Volunteerism: A culture of shared responsibility to manage natural sites

Nature Seychelles has been looking after the Sanctuary at Roche Caiman for over 15 years using various sources of funds for the maintenance work that keeps the wetland in shape. Covid-19, however, has caused revenue shortfalls, leading the NGO to find other ways to manage the urban wetland. It is exploring inclusive, multi-stakeholder partnerships to do this.

Digging to clear the drainage channel

Prison service staff digging to clear the drainage channel the serves the wetland

One such partnership is with the community. Over the years, numerous volunteers including schoolchildren, members of the local community, staff of corporate entities, and visiting army personnel have helped with activities at the Sanctuary. Nature Seychelles is building on this model during these strained times. The Sanctuary at Roche Caiman is an excellent candidate for this approach. It's embedded in the community and is near Victoria, making it accessible. 

Last week, the Seychelles Prison Service answered the call for help to maintain the main drainage channel that regulates water flowing in and out of the marsh. The activity was undertaken as part of the Prison Service Week. Equipped with spades and digging hoes, the group of enthusiastic staff led by the Superintendent of the Prison, Raymond St. Ange, removed rubble and sand from the channel, allowing water to move in and out of the wetland.

Minister for Internal Affairs Errol Fonseka with Mr. Raymond St. Ange and Dr

Minister for Internal Affairs Errol Fonseka with Mr. Raymond St. Ange and Dr. Nirmal Shah during the activity

"Our low-key approach of shovels and human energy meant a small footprint as we cleared the way to the wetland area. It was indeed our pleasure to do this for nature and for Nature Seychelles. Hopefully, this will resonate positively and more help will be forthcoming," said Mr. St. Ange.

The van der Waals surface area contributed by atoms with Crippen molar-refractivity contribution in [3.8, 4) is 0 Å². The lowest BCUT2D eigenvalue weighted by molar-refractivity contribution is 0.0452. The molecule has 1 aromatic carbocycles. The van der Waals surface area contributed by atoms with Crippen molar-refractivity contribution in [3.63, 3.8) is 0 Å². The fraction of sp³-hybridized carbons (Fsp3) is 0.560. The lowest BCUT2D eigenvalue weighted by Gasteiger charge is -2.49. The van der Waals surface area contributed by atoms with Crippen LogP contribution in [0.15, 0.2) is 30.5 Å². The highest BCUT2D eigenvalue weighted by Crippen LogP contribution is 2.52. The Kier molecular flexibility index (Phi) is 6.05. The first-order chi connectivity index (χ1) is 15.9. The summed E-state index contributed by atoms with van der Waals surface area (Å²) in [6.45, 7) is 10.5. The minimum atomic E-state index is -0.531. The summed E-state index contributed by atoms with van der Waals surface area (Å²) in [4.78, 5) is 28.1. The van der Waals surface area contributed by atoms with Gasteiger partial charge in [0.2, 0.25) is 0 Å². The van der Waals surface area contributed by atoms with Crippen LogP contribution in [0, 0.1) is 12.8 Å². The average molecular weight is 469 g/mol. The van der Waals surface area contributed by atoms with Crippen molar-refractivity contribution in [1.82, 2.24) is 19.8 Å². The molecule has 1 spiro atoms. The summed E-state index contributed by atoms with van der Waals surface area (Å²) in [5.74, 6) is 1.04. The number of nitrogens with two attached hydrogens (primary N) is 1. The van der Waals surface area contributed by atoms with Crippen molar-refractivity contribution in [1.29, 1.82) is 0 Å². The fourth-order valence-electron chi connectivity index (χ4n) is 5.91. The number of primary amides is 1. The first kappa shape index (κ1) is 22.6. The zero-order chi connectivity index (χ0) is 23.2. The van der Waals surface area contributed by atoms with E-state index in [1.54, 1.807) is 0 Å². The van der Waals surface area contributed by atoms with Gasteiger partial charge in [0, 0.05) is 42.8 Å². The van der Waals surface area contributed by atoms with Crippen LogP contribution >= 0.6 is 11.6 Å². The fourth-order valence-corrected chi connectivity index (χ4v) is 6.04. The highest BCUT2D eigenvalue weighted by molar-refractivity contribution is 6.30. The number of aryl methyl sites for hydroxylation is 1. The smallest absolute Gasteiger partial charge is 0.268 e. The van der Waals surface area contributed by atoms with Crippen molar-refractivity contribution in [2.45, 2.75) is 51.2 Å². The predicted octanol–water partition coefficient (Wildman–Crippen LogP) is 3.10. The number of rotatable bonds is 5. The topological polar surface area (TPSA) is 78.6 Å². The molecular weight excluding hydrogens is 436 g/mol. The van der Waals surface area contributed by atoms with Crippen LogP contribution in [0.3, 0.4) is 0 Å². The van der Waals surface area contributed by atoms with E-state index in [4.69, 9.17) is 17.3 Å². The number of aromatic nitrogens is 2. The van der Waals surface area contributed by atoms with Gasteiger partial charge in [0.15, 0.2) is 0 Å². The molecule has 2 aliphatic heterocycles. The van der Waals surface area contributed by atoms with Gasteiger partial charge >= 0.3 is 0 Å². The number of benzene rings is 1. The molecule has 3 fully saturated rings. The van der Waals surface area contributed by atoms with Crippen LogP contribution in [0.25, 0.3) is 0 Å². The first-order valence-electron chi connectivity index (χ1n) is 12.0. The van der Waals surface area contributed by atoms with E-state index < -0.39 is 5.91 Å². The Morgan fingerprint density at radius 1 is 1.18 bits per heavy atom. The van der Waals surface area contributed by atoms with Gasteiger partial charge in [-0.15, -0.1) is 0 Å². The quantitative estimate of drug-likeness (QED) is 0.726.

"Today went very well, and all staff worked hard to get the job done. The group was mostly females, who were all motivated and joined hands to work on the channel. The team spirit was high, and they did the job in a flash. We look forward to helping Nature Seychelles as much as we can," added probation officer, Lindy Nancy.

The Sanctuary serves as a natural flood regulator for the area, soaking up water and removing it to prevent flooding during heavy rains. "We are really pleased that the prison service offered to do this for us. There is an urgent need to mobilize new, sustainable, partnerships for managing natural sites," said Chief Executive, Dr. Nirmal Shah.

Minister for Internal Affairs, Errol Fonseka, visited the group to offer his support and called for similar initiatives to benefit society.

The Sanctuary at Roche Caiman before and after maintenance of the drainage channel

The Sanctuary at Roche Caiman before and after maintenance of the drainage channel

By the evening of the same day, water had begun to flow freely through the channel. "They provided an important service to us, which will have positive and lasting effects. The fact that they gave up their time and energy to be here is inspiring," said Nature Seychelles' Eric Blais, who coordinated the activity.

With the sustained rainfall experienced over the weekend and early in the week, the Sanctuary is once again flourishing with migratory birds, crabs, and mudskippers enjoying this newness. The site is a popular spot for edutainment, and has been used for meetings and events, and for ‘nature therapy’ activities.

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Since 1998.

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Centre for Environment & Education

Roche Caiman,

P.O. Box 1310, Mahe, Seychelles

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Email: nature@seychelles.net